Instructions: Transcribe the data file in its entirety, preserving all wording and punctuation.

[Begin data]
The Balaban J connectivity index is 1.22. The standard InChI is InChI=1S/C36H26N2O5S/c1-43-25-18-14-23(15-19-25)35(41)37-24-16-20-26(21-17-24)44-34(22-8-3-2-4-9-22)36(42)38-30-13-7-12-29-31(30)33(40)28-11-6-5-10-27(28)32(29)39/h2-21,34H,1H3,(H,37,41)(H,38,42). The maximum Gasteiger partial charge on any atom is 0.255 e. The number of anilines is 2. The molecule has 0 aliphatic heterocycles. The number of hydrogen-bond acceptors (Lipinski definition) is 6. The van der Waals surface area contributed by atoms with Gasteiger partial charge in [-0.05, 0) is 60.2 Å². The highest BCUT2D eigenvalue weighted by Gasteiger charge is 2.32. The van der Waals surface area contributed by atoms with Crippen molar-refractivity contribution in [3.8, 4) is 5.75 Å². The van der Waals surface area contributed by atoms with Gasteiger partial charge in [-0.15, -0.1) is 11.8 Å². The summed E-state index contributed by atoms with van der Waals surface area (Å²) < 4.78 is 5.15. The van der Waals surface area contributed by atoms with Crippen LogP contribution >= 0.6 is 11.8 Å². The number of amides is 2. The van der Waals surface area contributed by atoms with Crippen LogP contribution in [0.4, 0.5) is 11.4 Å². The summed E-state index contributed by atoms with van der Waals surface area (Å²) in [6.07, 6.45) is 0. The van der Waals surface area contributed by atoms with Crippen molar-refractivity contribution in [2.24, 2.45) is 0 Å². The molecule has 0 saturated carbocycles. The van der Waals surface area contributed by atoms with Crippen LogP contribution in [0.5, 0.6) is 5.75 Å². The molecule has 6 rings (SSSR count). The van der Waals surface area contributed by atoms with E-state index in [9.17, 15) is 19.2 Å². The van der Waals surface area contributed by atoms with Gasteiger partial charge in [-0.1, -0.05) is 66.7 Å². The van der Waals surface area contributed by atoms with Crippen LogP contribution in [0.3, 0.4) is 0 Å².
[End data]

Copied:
The Balaban J connectivity index is 1.22. The standard InChI is InChI=1S/C36H26N2O5S/c1-43-25-18-14-23(15-19-25)35(41)37-24-16-20-26(21-17-24)44-34(22-8-3-2-4-9-22)36(42)38-30-13-7-12-29-31(30)33(40)28-11-6-5-10-27(28)32(29)39/h2-21,34H,1H3,(H,37,41)(H,38,42). The maximum Gasteiger partial charge on any atom is 0.255 e. The number of anilines is 2. The molecule has 0 aliphatic heterocycles. The number of hydrogen-bond acceptors (Lipinski definition) is 6. The van der Waals surface area contributed by atoms with Gasteiger partial charge in [-0.05, 0) is 60.2 Å². The highest BCUT2D eigenvalue weighted by Gasteiger charge is 2.32. The van der Waals surface area contributed by atoms with Crippen molar-refractivity contribution in [3.8, 4) is 5.75 Å². The van der Waals surface area contributed by atoms with Gasteiger partial charge in [-0.15, -0.1) is 11.8 Å². The summed E-state index contributed by atoms with van der Waals surface area (Å²) < 4.78 is 5.15. The van der Waals surface area contributed by atoms with Crippen LogP contribution >= 0.6 is 11.8 Å². The number of amides is 2. The van der Waals surface area contributed by atoms with Crippen LogP contribution in [0.4, 0.5) is 11.4 Å². The summed E-state index contributed by atoms with van der Waals surface area (Å²) in [6.07, 6.45) is 0. The van der Waals surface area contributed by atoms with Crippen molar-refractivity contribution in [2.24, 2.45) is 0 Å². The molecule has 0 saturated carbocycles. The van der Waals surface area contributed by atoms with Crippen LogP contribution in [0.5, 0.6) is 5.75 Å². The molecule has 6 rings (SSSR count). The van der Waals surface area contributed by atoms with E-state index in [9.17, 15) is 19.2 Å². The van der Waals surface area contributed by atoms with Gasteiger partial charge in [-0.1, -0.05) is 66.7 Å². The van der Waals surface area contributed by atoms with Crippen LogP contribution in [0.3, 0.4) is 0 Å².